Ostriches, Canaries and Responsible Brands

Ostriches, Canaries and Responsible Brands

Lots of great brands are fighting to hang onto their customers, employees and shareholders these days. Lots of people are lying awake at night wondering if their company might be next on the endangered list. As global businesses face a multitude of risks, busy CEOs can miss important symptoms of deepening problems—many of which are non-financial indicators of corporate performance that enlightened communicators can detect, evaluate and address.

Certain competitive advantages aren’t easily observed along standard units of measurement for time, money or space. As a result, intangible benefits such as those derived from sustainability and ESG (environment, social and governance) factors have received less attention in the past. But not anymore. When it comes to financial risk and return, investor relations and corporate communicators must catch up to what the most advanced business leaders already know: Corporate responsibility makes good business sense.

Avoiding sustainability and ESG topics that investors, customers and employees care about is akin to “fowl” behavior. There’s the ostrich burying its head in the sand, or the canary in the coal mine whom others watch for signs of demise. Either way, ignoring sustainability and ESG matters helps guarantee that CEOs and boards get blindsided by issues for which they might have otherwise prepared the company.

For those who prefer to be ostriches or caged canaries, here are some proven techniques for ensuring that the value and reputations of brands never take flight.

Focus on the Short Term

Who doesn’t love surprises? For those with fiduciary responsibility, it’s a different story. Sustainability strategy and ESG vigilance can surface risks and opportunities that impact the company beyond the next one or two quarters. Stakeholders use a company’s sustainability reporting and ESG information to form long-term views of where the company is headed. The less that is volunteered, the more these folks will focus on the quarter-by-quarter story and miss the bigger picture about the company’s long-term strategy.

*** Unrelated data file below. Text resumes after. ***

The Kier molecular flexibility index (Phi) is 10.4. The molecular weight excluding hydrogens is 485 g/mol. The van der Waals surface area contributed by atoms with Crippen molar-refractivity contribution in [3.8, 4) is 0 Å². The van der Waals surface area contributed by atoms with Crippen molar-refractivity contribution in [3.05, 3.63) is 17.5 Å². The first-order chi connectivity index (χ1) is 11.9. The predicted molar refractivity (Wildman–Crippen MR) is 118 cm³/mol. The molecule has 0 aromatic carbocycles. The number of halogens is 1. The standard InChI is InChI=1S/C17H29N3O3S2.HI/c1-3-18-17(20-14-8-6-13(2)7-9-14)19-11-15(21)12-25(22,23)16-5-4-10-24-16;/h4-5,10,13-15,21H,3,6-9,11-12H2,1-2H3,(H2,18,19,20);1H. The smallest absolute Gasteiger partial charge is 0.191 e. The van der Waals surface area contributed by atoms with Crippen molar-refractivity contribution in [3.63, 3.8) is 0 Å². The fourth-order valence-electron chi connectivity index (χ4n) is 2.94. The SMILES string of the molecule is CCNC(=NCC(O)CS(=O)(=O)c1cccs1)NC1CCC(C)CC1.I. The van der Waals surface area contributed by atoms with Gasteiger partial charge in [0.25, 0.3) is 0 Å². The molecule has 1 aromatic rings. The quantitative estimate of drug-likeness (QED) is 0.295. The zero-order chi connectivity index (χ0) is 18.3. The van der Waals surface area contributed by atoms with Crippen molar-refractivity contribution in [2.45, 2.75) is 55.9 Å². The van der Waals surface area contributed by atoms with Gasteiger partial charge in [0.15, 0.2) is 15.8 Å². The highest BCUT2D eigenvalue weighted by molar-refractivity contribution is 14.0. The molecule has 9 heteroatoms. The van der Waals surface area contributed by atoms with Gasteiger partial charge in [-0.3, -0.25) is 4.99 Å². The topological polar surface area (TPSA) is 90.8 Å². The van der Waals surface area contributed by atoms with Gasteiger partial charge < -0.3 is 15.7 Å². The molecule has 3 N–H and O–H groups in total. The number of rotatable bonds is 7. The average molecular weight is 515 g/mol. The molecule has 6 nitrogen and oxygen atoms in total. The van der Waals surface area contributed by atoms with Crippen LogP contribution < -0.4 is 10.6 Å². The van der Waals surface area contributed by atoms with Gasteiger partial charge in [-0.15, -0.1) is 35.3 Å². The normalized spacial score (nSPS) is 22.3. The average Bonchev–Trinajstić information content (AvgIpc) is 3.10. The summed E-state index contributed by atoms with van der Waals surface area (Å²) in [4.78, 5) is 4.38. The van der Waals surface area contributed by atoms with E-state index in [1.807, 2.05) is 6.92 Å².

Avoid Meaningful Engagement on Sustainability Matters

To the reckless, seeking substance is boring and predictable. Sustainability communications and meaningful reporting take thoughtful investment of time and focus across an organization—right up to the board level. Everyone’s hair may be on fire managing the day-to-day communications issues, but that is fast becoming a tedious excuse for less ambitious communicators. The consequences for not prioritizing an ESG perspective? Missed risks and opportunities in the intermediate and long term—which, in turn, expose their companies, executives and stakeholders to a host of financial, operational and individual vulnerabilities.

Even reduced or minimal transparency can become an issue for investors, watchdog groups and news media. When sustainability communications are limited to high-level, generic or arcane jargon, people can interpret it as a corporate decision to deliberately hide or confuse.

Competitors also are watching closely for missteps. As corporate rivals get a head start on communicating their sustainability value proposition, they will hone their skills. And competitors will waste no time in telling the world how they are winning in the marketplace by preparing for shifting values in modern society and impacts of changing weather patterns on their businesses.

Ignore Investor Interest in ESG

Resisting the call for ESG disclosure is so “last century.” Sure, public companies were outraged when in 1933 the SEC established rules about sharing audited financial data after The Great Crash. However, today’s institutional investors already are building an arsenal of comparative ESG data about the companies they invest in and are staffing up with teams of ESG analysts.

In his annual letter to chief executives in 2017, BlackRock CEO Larry Fink included corporate responsibility as part of the call to take a long-term view of the “new world”:

“Environmental, social, and governance (ESG) factors relevant to a company’s business can provide essential insights into management effectiveness and thus a company’s long-term prospects. We look to see that a company is attuned to the key factors that contribute to long-term growth: sustainability of the business model and its operations, attention to external and environmental factors that could impact the company, and recognition of the company’s role as a member of the communities in which it operates. A global company needs to be local in every single one of its markets.”